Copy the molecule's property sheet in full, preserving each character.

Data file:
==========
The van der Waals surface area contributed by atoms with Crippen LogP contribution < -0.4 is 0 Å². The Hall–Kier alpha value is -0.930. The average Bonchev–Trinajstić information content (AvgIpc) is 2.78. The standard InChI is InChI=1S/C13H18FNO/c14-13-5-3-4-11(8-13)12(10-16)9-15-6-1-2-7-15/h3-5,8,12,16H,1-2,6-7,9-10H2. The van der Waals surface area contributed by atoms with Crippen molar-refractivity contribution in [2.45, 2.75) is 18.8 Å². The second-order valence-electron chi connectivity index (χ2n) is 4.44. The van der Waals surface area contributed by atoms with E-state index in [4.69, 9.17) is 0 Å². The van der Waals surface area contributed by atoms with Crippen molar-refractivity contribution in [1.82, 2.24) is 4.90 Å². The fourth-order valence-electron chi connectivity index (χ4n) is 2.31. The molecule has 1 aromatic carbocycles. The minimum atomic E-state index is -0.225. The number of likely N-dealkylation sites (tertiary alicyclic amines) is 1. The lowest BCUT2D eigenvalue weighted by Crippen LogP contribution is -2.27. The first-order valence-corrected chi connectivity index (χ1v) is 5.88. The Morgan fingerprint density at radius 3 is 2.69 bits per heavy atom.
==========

The van der Waals surface area contributed by atoms with Crippen LogP contribution < -0.4 is 0 Å². The Hall–Kier alpha value is -0.930. The average Bonchev–Trinajstić information content (AvgIpc) is 2.78. The standard InChI is InChI=1S/C13H18FNO/c14-13-5-3-4-11(8-13)12(10-16)9-15-6-1-2-7-15/h3-5,8,12,16H,1-2,6-7,9-10H2. The van der Waals surface area contributed by atoms with Crippen molar-refractivity contribution in [2.45, 2.75) is 18.8 Å². The second-order valence-electron chi connectivity index (χ2n) is 4.44. The van der Waals surface area contributed by atoms with E-state index in [4.69, 9.17) is 0 Å². The van der Waals surface area contributed by atoms with Crippen molar-refractivity contribution in [1.82, 2.24) is 4.90 Å². The fourth-order valence-electron chi connectivity index (χ4n) is 2.31. The molecule has 1 aromatic carbocycles. The minimum atomic E-state index is -0.225. The number of likely N-dealkylation sites (tertiary alicyclic amines) is 1. The lowest BCUT2D eigenvalue weighted by Crippen LogP contribution is -2.27. The first-order valence-corrected chi connectivity index (χ1v) is 5.88. The Morgan fingerprint density at radius 3 is 2.69 bits per heavy atom.